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Should dogfight videos be protected speech?

Should the sale of videos depicting dogfighting and other animal cruelty be protected by the First Amendment?

That’s the question the U.S. Supreme Court will hear arguments on today in the case of Robert J. Stevens, author and producer of several films about pit bulls and dogfighting.

Stevens, 69, says he had nothing to do with the dogfights themselves. He only made and sold tapes showing them — tapes he says had educational and historical value. He was convicted and sentenced to 37 months under a 1999 federal law that bans selling “depictions of animal cruelty.”

The law was struck down last year when a federal appeals court overturned Stevens conviction on First Amendment grounds.

The  case has divided animal rights groups and free-speech advocates, according to the New York Times.

At issue is whether the court should designate a category of expression as so vile that it deserves no protection under the First Amendment. The last time the court did that was in 1982, with child pornography.

The law was enacted in 1999 in response to the sale of  “crush videos,”  which showed small animals being stomped on by women.

The law applies to recordings of “conduct in which a living animal is intentionally maimed, mutilated, tortured, wounded or killed.” It exempts materials with “serious religious, political, scientific, educational, journalistic, historical or artistic value.”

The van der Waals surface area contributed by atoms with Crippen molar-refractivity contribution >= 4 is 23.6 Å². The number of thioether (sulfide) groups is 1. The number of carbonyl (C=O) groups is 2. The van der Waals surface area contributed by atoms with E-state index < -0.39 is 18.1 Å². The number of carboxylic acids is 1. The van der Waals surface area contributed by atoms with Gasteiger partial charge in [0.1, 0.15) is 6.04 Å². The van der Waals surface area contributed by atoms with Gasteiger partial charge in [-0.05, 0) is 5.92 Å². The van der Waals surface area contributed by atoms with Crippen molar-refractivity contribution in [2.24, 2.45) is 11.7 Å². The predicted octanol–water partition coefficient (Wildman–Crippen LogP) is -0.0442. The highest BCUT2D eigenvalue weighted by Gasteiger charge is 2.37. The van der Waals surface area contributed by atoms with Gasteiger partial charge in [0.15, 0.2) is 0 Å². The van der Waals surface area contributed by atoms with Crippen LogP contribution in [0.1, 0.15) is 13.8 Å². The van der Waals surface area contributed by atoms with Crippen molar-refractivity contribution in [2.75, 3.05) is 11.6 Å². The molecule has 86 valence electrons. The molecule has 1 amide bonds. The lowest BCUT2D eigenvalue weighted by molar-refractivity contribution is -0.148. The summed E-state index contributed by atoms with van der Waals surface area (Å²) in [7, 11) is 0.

News organizations, including The New York Times, filed a brief supporting Stevens, arguing that the 1999 law “imperils the media’s ability to report on issues related to animals.”

In a brief supporting the government, the Humane Society of the United States said that “gruesome depictions of animal mutilation targeted” by the law “simply do not merit the dignity of full First Amendment protection.”

The American Humane Association also supports the federal government’s position. “This is a case about animal cruelty, plain and simple,” said American Humane President and CEO Marie Belew Wheatley. “… While many parties may argue the technicalities and interpretations of the law, the real focus should be that it is immoral, it is inhumane and it should be illegal to exploit, torture and kill animals for someone’s twisted sense of ‘entertainment’ and someone else’s profit.”

“While acts of animal cruelty have long been outlawed,” the brief for Stevens said, “there have never been any laws against speech depicting the killing or wounding of animals from the time of the First Amendment’s adoption through the intervening two centuries.” The brief also notes that Stevens’ sentence was 14 months longer than that of Michael Vick.

Comments

Comment from Miss Jan
Time October 6, 2009 at 12:00 pm

according to NPR’s report on this issue on today’s Morning Edition much of the content of this scumbag’s films were taken from Japan where dogfighting is legal. I’m sure a lot of us are surprised to learn that in Japan dogfighting is legal.

Comment from Anne’n'Spencer
Time October 7, 2009 at 8:55 am

After doing a lot of reading and head-scratching, it looks to me as though what the Supreme Court is saying is that the law itself is poorly written and unclear. If that’s the case, and if they strike it down, then what we need is a law that’s been more carefully crafted. Hopefully Congress would put one together.

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The gray level is not critical.